13 13 What we will do better – our top ten proposed changes More systematic use of people’s views and experiences, including complaints Inspections by expert inspectors, with more experts by experience and specialist advisors Tougher action in response to breaches of regulation, particularly services without a registered manager for too long Checking providers who apply to be registered have the right values and motives, as well as ability and experience Ratings to support people’s choice of service and drive improvement 12345

14 14 What we will do better – our top ten proposed changes Better data and indicators to help us target our efforts New standards and guidance to underpin the five key questions Avoid duplication of activity with local authorities Focus on leadership, culture and governance with a different approach for larger and smaller providers Frequency of inspection to be informed by ratings

15 15 Better use of technology to capture people’s views and experiences Specific guidance on our expectations for the induction and training of staff who work in adult social care services How we might encourage services to be more open and better integrated with local communities, creating an open culture Allowing providers to pay for additional inspections if they believe the quality of their service has improved Finding a better way of regulating supported living schemes Potential use of mystery shoppers and hidden cameras to monitor care Other ideas we want to discuss

16 16 Ratings to help people choose between services and to encourage improvement Ratings for providers, and for separate services as well? Ratings for each question? o Safe o Effective o Caring o Responsive to people’s needs o Well-led Ratings

17 17 Developing a ratings system One overall rating for a service, always based on inspector’s professional judgement with rules to make this fair, transparent and consistent Four point ratings scale – outstanding; good; requires improvement; inadequate – but more work needed on the descriptions To be outstanding, it must feel outstanding to people who use the service, their families and carers. Other characteristics of an outstanding rating might include: involvement in the local community; good integration with local health partners; person- centred care; open and transparent sharing of information about the quality and safety of a service; supporting people in their choice of where to die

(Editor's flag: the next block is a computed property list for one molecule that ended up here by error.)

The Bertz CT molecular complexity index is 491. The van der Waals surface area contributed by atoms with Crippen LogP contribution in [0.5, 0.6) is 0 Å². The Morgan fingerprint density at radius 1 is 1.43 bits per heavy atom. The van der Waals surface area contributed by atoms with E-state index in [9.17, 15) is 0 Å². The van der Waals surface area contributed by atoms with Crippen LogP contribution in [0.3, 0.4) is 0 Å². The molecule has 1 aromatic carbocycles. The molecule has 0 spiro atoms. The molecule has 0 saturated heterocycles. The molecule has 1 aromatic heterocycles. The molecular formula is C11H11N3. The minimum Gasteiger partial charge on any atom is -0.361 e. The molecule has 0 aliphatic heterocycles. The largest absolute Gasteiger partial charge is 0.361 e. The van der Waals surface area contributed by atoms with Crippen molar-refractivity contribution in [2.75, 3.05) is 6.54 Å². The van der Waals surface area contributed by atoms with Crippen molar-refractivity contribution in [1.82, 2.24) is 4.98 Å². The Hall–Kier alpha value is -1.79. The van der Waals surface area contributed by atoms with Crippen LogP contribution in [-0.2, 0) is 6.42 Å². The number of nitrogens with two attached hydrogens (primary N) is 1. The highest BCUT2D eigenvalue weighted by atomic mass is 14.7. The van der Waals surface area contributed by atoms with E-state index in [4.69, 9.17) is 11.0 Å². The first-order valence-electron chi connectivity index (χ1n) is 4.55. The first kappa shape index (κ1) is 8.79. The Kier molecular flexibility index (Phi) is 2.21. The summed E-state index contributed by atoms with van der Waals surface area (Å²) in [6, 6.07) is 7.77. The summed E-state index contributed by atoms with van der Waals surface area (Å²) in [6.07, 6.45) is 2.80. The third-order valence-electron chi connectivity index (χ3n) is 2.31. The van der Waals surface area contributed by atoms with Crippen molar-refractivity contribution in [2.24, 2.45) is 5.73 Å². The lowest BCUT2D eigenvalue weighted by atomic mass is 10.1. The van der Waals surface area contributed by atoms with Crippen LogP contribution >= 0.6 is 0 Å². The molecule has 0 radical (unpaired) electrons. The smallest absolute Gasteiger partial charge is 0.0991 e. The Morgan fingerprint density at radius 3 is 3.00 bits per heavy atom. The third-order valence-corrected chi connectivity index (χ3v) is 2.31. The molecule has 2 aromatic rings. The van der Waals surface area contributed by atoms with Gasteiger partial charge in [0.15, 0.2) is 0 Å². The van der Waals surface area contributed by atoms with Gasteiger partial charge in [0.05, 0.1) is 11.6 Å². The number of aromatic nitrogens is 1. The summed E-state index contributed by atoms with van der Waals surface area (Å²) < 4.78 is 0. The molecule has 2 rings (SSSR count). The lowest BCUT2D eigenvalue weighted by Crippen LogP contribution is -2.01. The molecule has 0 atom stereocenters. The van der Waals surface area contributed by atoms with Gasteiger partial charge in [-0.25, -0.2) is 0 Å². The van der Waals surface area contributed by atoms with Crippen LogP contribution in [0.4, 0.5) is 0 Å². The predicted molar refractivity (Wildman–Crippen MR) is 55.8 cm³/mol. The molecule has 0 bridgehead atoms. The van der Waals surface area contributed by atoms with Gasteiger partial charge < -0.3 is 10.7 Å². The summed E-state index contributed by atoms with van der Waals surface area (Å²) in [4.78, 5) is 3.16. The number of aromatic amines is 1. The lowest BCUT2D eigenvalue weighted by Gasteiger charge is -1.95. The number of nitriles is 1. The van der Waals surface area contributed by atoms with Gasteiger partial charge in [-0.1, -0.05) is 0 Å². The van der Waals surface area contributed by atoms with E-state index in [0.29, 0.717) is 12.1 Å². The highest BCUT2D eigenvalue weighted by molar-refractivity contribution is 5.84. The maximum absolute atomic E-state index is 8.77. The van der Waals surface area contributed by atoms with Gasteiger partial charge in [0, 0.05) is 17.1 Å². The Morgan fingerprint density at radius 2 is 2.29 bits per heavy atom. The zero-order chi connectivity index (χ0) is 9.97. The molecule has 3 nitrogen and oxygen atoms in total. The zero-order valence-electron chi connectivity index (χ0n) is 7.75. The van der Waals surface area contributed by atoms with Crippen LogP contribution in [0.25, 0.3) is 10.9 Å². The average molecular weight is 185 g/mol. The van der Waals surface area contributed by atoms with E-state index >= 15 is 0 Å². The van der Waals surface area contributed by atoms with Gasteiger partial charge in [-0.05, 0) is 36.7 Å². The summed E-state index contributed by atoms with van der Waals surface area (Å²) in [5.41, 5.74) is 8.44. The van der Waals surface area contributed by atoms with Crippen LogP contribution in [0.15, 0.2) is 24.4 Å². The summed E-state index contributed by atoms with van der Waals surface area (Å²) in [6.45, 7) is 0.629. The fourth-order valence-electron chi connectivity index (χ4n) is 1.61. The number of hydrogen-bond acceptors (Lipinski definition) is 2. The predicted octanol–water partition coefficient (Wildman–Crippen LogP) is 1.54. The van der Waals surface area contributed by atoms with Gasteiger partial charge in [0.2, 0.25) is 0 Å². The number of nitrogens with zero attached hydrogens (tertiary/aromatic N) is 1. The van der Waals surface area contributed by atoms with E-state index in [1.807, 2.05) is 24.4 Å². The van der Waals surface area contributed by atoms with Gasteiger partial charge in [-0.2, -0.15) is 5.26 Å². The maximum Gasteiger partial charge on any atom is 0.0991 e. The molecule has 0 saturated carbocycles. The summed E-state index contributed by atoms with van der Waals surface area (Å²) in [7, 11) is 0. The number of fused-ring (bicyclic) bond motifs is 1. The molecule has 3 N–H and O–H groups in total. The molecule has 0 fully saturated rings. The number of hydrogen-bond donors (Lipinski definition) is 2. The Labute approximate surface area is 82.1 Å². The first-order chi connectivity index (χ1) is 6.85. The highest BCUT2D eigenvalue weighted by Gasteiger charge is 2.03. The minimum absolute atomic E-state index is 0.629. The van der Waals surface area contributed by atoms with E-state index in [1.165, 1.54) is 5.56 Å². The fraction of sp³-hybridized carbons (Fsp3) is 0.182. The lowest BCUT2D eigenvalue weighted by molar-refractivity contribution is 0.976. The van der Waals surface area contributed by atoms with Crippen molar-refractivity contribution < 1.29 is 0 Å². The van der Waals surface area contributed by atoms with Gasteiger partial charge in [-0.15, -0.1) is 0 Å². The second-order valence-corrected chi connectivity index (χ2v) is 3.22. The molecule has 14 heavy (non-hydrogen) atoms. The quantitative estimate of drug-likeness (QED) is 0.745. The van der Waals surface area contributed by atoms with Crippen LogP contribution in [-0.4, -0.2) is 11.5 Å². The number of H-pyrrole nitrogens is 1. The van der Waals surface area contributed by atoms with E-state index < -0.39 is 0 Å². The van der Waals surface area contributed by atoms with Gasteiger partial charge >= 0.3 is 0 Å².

18 18 Developing a ratings system We are considering whether to offer providers the opportunity to pay for an additional inspection if they believe the quality of their service has improved The things we look for will develop over time as people’s needs and aspirations change

19 19 Monitoring the finances of some providers Care Bill is expected to establish CQC as the financial regulator for the sector, overseeing the finances of an estimated 50 – 60 care providers that would be difficult to replace were they to go out of business CQC is expected to: Require regular financial and relevant performance info from some providers Provide early warning of a provider’s failure Seek to ensure a managed and orderly closure of a provider’s business if it cannot continue to provide services

20 20 Next steps Period of open and inclusive engagement with our stakeholders to develop our thinking and co produce the content for a formal consultation next year Engage widely with people from October 2013 to Spring 2014 so they shape and improve the new approach: Meetings with external advisory groups and other working groups on particular aspects of work Round table events and workshops on specific topics and issues On line forums and discussions, surveys and social media Events and workshops on regulatory approach, standards, ratings Public focus groups and engagement through our network of local groups, including Local Healthwatch

21 21 Timelines Co-production and development to shape consultation proposals Oct 2013 – March 2014 Consultation on regulatory approach, ratings and guidance March 2014 Wave 1 pilot inspectionsMarch – May 2014 Evaluation; guidance and standards refined July – Sept 2014 Wave 2 pilot inspections and initial ratings of some services June 2014 Oct 2014 New approach fully implemented and indicative ratings confirmed March 2016 Every adult social care service rated